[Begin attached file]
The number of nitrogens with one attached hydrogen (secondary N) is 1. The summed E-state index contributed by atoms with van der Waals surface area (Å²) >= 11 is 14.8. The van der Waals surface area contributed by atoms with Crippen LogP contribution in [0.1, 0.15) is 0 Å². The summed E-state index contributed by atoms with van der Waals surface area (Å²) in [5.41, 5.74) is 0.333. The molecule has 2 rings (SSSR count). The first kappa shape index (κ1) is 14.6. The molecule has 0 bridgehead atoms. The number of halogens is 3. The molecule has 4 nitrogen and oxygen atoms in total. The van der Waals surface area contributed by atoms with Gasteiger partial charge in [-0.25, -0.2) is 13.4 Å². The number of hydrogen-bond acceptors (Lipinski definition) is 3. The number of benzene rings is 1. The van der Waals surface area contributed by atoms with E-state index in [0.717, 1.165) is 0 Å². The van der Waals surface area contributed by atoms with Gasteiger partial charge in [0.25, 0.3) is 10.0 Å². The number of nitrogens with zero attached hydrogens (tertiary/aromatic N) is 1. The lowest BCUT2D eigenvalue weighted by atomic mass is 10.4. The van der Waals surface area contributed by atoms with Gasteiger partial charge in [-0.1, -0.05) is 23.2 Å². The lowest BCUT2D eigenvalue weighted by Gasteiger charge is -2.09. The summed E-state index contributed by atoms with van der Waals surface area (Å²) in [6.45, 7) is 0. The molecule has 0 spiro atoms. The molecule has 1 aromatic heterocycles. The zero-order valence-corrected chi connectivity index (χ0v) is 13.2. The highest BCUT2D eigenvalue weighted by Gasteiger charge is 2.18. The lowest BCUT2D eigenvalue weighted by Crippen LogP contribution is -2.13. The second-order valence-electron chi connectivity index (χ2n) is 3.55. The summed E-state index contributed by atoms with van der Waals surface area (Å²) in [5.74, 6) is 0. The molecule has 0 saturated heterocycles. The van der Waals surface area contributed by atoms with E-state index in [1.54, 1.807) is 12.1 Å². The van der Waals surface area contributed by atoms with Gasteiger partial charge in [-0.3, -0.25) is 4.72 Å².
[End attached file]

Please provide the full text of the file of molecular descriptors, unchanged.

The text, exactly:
The number of nitrogens with one attached hydrogen (secondary N) is 1. The summed E-state index contributed by atoms with van der Waals surface area (Å²) >= 11 is 14.8. The van der Waals surface area contributed by atoms with Crippen LogP contribution in [0.1, 0.15) is 0 Å². The summed E-state index contributed by atoms with van der Waals surface area (Å²) in [5.41, 5.74) is 0.333. The molecule has 2 rings (SSSR count). The first kappa shape index (κ1) is 14.6. The molecule has 0 bridgehead atoms. The number of halogens is 3. The molecule has 4 nitrogen and oxygen atoms in total. The van der Waals surface area contributed by atoms with Gasteiger partial charge in [-0.25, -0.2) is 13.4 Å². The number of hydrogen-bond acceptors (Lipinski definition) is 3. The number of benzene rings is 1. The van der Waals surface area contributed by atoms with E-state index in [0.717, 1.165) is 0 Å². The van der Waals surface area contributed by atoms with Gasteiger partial charge in [0.25, 0.3) is 10.0 Å². The number of nitrogens with zero attached hydrogens (tertiary/aromatic N) is 1. The lowest BCUT2D eigenvalue weighted by atomic mass is 10.4. The van der Waals surface area contributed by atoms with Gasteiger partial charge in [-0.1, -0.05) is 23.2 Å². The lowest BCUT2D eigenvalue weighted by Gasteiger charge is -2.09. The summed E-state index contributed by atoms with van der Waals surface area (Å²) in [6.45, 7) is 0. The molecule has 0 spiro atoms. The molecule has 1 aromatic heterocycles. The zero-order valence-corrected chi connectivity index (χ0v) is 13.2. The highest BCUT2D eigenvalue weighted by Gasteiger charge is 2.18. The lowest BCUT2D eigenvalue weighted by Crippen LogP contribution is -2.13. The second-order valence-electron chi connectivity index (χ2n) is 3.55. The summed E-state index contributed by atoms with van der Waals surface area (Å²) in [5.74, 6) is 0. The molecule has 0 saturated heterocycles. The van der Waals surface area contributed by atoms with E-state index in [1.54, 1.807) is 12.1 Å². The van der Waals surface area contributed by atoms with Gasteiger partial charge in [-0.3, -0.25) is 4.72 Å².